The centre of this system is the city of Milan. This is where 25% of the design companies are based. In Milan there is one of the highest concentrations of design schools in the world, which attracts international investment funds, such as the Galileo fund that recently acquired Marangoni, NABA and DOMUS, or the Raffles large group of Singapore with 26 colleges throughout Asia, which in the city of Milan opened its first European school. It is always here that we find the Triennale, model and point of reference - together with the Venice Biennale - for the more than 250 Biennal and Triennal exhibitions scattered throughout the world. Milan also welcomes the ADI, promoter, among other activities, of the prestigious Compasso d'Oro Award, which this year will open to the public the permanent collection of winning works; and the Salone del Mobile, pillar of the system, now in its 57th edition.
In addition to all this, since 2017 the Ministry of Foreign Affairs has been promoting itself in collaboration with all public and private actors representing quality Italian design through the "Italian design day" project. This initiative brings the culture of Italian design to the world every year, giving vigour to the national brand but also to our added value. According to Confindustria, in 2022 the 31 most advanced markets will import 70 billion euros of products with Italian design content from Italy, an increase of 20% compared to 2016.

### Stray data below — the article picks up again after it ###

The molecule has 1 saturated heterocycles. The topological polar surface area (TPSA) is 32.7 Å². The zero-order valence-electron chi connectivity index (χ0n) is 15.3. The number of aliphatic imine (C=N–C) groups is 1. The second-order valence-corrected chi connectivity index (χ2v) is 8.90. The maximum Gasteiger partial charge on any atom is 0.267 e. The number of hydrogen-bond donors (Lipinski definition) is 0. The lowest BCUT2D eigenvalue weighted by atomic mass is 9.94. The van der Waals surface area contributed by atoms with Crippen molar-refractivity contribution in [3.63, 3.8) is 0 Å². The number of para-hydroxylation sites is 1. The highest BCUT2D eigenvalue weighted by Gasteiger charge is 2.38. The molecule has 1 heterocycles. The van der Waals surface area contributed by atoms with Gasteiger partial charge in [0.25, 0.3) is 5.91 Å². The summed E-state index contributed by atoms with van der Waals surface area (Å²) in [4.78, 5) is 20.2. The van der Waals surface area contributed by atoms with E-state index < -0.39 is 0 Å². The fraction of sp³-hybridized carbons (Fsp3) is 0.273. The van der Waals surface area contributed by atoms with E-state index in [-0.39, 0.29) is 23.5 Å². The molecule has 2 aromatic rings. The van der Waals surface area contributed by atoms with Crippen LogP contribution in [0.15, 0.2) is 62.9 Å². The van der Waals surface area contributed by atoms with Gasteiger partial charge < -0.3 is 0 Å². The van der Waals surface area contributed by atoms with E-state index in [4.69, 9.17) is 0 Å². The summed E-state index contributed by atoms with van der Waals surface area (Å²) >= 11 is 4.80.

It is in this overall cultural climate, which is fueled daily by the industrious work of quality manufacturing and service companies, excellent craftsmen, designers, leading specialist magazines, very active trade associations and prestigious museum institutions, that our unique and irreproducible design system resides.
In this system, analyzed in this report, more than 29 thousand design companies work, an European record, generating a turnover of 4.3 billion euros, equal to 0.3% of GDP. More than 48 thousand employees: 1/6 of the total European workforce. These figures have shown clear growth, especially in the last five years, in the midst of a crisis: +1.5% for employment and +3.6% for turnover.
Italy is among the top three countries in terms of number of design patents in 22 of the 32 aggregate categories provided for in the official Locarno classification. In fact, our country is first and second in terms of number of patents in 12 categories including food; musical instruments, textiles; travel goods, furniture; household goods and lighting equipment. As is evident, the numbers do not reflect the complexity of the design system, which is also made up of numerous uncoded innovations and numerous professionals who, working within companies operating in other sectors, spread their skills and permeate the economic fabric of the country in other areas.